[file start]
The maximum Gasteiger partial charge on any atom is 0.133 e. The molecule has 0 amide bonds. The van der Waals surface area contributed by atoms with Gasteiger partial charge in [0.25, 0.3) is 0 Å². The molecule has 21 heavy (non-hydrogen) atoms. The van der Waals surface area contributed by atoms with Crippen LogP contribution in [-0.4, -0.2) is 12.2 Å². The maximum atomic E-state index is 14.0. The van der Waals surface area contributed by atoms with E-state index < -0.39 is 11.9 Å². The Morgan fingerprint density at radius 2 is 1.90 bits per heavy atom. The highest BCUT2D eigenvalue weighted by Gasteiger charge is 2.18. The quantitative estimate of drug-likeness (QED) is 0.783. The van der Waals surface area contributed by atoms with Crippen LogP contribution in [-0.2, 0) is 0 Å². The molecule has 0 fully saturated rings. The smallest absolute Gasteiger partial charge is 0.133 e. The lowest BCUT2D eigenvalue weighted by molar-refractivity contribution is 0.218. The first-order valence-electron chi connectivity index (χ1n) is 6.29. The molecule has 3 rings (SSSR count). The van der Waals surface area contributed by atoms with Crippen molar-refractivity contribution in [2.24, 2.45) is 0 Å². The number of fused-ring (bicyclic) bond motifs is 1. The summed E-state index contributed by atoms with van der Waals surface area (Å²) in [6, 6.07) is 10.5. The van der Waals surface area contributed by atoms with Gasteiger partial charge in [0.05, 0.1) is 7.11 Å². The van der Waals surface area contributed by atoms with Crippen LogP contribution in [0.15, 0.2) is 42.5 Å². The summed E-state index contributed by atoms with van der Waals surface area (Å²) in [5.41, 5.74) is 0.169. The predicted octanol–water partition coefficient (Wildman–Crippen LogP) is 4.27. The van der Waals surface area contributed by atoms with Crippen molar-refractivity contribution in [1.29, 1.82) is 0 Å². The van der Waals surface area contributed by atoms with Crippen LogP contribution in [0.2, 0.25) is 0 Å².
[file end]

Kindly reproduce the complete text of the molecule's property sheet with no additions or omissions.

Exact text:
The maximum Gasteiger partial charge on any atom is 0.133 e. The molecule has 0 amide bonds. The van der Waals surface area contributed by atoms with Gasteiger partial charge in [0.25, 0.3) is 0 Å². The molecule has 21 heavy (non-hydrogen) atoms. The van der Waals surface area contributed by atoms with Crippen LogP contribution in [-0.4, -0.2) is 12.2 Å². The maximum atomic E-state index is 14.0. The van der Waals surface area contributed by atoms with E-state index < -0.39 is 11.9 Å². The Morgan fingerprint density at radius 2 is 1.90 bits per heavy atom. The highest BCUT2D eigenvalue weighted by Gasteiger charge is 2.18. The quantitative estimate of drug-likeness (QED) is 0.783. The van der Waals surface area contributed by atoms with Crippen LogP contribution in [-0.2, 0) is 0 Å². The molecule has 0 fully saturated rings. The smallest absolute Gasteiger partial charge is 0.133 e. The lowest BCUT2D eigenvalue weighted by molar-refractivity contribution is 0.218. The first-order valence-electron chi connectivity index (χ1n) is 6.29. The molecule has 3 rings (SSSR count). The van der Waals surface area contributed by atoms with Crippen molar-refractivity contribution in [2.24, 2.45) is 0 Å². The number of fused-ring (bicyclic) bond motifs is 1. The summed E-state index contributed by atoms with van der Waals surface area (Å²) in [6, 6.07) is 10.5. The van der Waals surface area contributed by atoms with Gasteiger partial charge in [0.05, 0.1) is 7.11 Å². The van der Waals surface area contributed by atoms with Crippen LogP contribution in [0.15, 0.2) is 42.5 Å². The summed E-state index contributed by atoms with van der Waals surface area (Å²) in [5.41, 5.74) is 0.169. The predicted octanol–water partition coefficient (Wildman–Crippen LogP) is 4.27. The van der Waals surface area contributed by atoms with Crippen molar-refractivity contribution in [1.29, 1.82) is 0 Å². The van der Waals surface area contributed by atoms with Crippen LogP contribution in [0.2, 0.25) is 0 Å².